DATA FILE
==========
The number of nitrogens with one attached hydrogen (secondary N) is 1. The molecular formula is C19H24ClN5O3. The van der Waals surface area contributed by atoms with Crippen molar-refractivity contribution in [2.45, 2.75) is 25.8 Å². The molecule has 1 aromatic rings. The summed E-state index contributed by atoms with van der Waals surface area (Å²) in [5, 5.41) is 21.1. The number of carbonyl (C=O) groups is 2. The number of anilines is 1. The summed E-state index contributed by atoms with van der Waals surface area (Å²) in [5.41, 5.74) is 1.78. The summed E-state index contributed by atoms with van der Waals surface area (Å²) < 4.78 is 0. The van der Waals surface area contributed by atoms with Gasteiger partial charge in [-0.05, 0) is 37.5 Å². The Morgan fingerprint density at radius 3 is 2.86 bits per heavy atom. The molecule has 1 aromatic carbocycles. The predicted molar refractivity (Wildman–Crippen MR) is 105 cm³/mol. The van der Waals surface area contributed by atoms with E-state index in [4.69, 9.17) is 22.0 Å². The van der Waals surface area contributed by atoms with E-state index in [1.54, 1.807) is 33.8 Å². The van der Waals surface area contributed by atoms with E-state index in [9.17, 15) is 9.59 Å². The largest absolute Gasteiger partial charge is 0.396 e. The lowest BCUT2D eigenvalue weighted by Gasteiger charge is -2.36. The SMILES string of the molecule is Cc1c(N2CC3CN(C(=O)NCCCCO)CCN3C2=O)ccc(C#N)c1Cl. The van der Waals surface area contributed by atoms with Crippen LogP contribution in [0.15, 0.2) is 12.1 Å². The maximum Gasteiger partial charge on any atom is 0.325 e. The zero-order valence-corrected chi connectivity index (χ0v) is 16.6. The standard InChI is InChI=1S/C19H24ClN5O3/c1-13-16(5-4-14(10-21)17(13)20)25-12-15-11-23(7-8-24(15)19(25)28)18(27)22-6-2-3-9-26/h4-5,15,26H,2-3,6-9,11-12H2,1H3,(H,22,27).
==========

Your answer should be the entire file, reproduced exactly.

The number of nitrogens with one attached hydrogen (secondary N) is 1. The molecular formula is C19H24ClN5O3. The van der Waals surface area contributed by atoms with Crippen molar-refractivity contribution in [2.45, 2.75) is 25.8 Å². The molecule has 1 aromatic rings. The summed E-state index contributed by atoms with van der Waals surface area (Å²) in [5, 5.41) is 21.1. The number of carbonyl (C=O) groups is 2. The number of anilines is 1. The summed E-state index contributed by atoms with van der Waals surface area (Å²) in [5.41, 5.74) is 1.78. The summed E-state index contributed by atoms with van der Waals surface area (Å²) < 4.78 is 0. The van der Waals surface area contributed by atoms with Gasteiger partial charge in [-0.05, 0) is 37.5 Å². The Morgan fingerprint density at radius 3 is 2.86 bits per heavy atom. The molecule has 1 aromatic carbocycles. The predicted molar refractivity (Wildman–Crippen MR) is 105 cm³/mol. The van der Waals surface area contributed by atoms with E-state index in [4.69, 9.17) is 22.0 Å². The van der Waals surface area contributed by atoms with E-state index in [1.54, 1.807) is 33.8 Å². The van der Waals surface area contributed by atoms with E-state index in [9.17, 15) is 9.59 Å². The largest absolute Gasteiger partial charge is 0.396 e. The lowest BCUT2D eigenvalue weighted by Gasteiger charge is -2.36. The SMILES string of the molecule is Cc1c(N2CC3CN(C(=O)NCCCCO)CCN3C2=O)ccc(C#N)c1Cl. The van der Waals surface area contributed by atoms with Crippen LogP contribution in [0.15, 0.2) is 12.1 Å². The maximum Gasteiger partial charge on any atom is 0.325 e. The zero-order valence-corrected chi connectivity index (χ0v) is 16.6. The standard InChI is InChI=1S/C19H24ClN5O3/c1-13-16(5-4-14(10-21)17(13)20)25-12-15-11-23(7-8-24(15)19(25)28)18(27)22-6-2-3-9-26/h4-5,15,26H,2-3,6-9,11-12H2,1H3,(H,22,27).